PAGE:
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Sask. childcare accessibility continues to be a struggle despite increased funding

Laughter, play and teachable moments fill the rooms of early learning centres across the province. But behind the curtains, many centres are understaffed and facing growing waitlists.

“We get five or 10 calls and emails a day (plus) walk-ins from parents looking for childcare,” Megan Schmidt, director of First Years Learning Centre, said.

“We certainly have quality childcare in Saskatchewan, but accessibility to it is next to impossible.”

She went on to explain she has seen waitlists of two to three years for families. For her centre, the waitlist is 2,100 kids long.

“There is not much that we can do,” Schmidt said. “We’re only licensed for 90 and we don’t see a lot of children leave our centre. They typically start as infants and then are with us right up until they are done kindergarten.”

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According to Schmidt, the move to offer more affordable childcare from different levels of government was introduced out of order.

“I don’t know if it was rolled out too fast but it was done backwards,” she said. “They said ‘Let’s have affordable childcare’ but there was no thought to where these children would actually go.”

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Saskatchewan introduced $10 a day childcare in 2023. Earlier in May 2024, it was announced Saskatchewan would receive $27.7 million in funding from the federal government’s Early Learning and Child Care Infrastructure Fund to add more childcare spaces in the province.

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Alexandra Jeannot, a frontline Early Childhood Educator (ECE) worker is also frustrated with the lack of support, especially when it comes to students with special needs.

“The EA grants that we get for these children and the workers…the amount doesn’t cover the salary or the training,” Jeannot said. “It’s really hard to retain someone, and for a centre just to have enough support for these children with diverse needs.”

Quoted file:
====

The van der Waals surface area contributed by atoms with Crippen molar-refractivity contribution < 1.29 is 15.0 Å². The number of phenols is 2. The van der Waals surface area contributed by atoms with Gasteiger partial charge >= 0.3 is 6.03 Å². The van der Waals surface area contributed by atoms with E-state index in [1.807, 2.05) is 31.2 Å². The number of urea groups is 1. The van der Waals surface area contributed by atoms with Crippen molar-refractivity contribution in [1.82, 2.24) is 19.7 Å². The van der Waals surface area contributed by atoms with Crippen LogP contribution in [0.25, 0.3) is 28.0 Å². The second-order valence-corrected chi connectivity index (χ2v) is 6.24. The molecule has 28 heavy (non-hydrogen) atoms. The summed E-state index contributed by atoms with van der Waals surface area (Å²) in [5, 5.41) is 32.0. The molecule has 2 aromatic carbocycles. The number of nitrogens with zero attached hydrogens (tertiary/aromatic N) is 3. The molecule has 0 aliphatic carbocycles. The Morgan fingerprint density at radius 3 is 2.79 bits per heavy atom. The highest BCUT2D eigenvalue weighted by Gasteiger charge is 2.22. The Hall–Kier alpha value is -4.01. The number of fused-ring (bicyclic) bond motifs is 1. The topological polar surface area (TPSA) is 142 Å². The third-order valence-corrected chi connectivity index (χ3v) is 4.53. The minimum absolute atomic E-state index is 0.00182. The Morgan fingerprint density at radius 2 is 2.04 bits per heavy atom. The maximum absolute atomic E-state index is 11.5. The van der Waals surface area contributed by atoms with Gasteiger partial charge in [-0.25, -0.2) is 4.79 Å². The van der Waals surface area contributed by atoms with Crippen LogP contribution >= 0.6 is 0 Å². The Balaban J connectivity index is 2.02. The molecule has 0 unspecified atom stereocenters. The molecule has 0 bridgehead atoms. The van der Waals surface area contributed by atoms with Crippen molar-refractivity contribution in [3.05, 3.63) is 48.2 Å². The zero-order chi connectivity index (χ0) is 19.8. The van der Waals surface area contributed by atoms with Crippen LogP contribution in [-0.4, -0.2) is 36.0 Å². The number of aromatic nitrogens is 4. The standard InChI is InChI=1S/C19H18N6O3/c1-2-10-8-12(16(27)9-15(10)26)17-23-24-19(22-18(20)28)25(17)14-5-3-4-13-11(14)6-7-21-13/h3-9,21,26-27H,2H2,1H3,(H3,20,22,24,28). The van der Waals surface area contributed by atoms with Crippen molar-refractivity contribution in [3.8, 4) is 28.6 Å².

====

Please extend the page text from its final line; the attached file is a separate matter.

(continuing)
She believes introducing a wage grid would begin to help solve some issues.

“We’re one of the few provinces that doesn’t have a wage grid for ECE workers, and I believe having that developed would support with retention and give that other note that we are professionals that deserve to be viewed as such by our government and our families.”

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The Ministry of Education said it plans to build more centres with the help of $380 million dollars allotted to the Early Childhood Educators industry in the 2024 budget.

The ministry is also putting a focus on recruiting and retaining more ECE workers.

“With our wage enhancements we have become competitive, and we continue to work on that,” Sameena Haque, the Ministry of Education assistant deputy minister said. “Over the last three years consecutively, we’ve provided workforce enhancement grants. Those grants are actually provided to operators, and they’re not tied to a specific initiative.”

“So depending upon the operator and what they feel are local needs within their workforce, they can actually use that grant to support the employment contract and support the workers that they have within their operating operations.”

The Ministry of Education has also created a baseline quality assessment committee that will visit all the centres in the province to collect data on how the industry is operating.

Once that data is collected, it’ll help the ministry to find and address any gaps in the system. Haque expects the data collection at all regulated childcare spaces to take place over the next 18 months.

&© 2024 Global News, a division of Corus Entertainment Inc.

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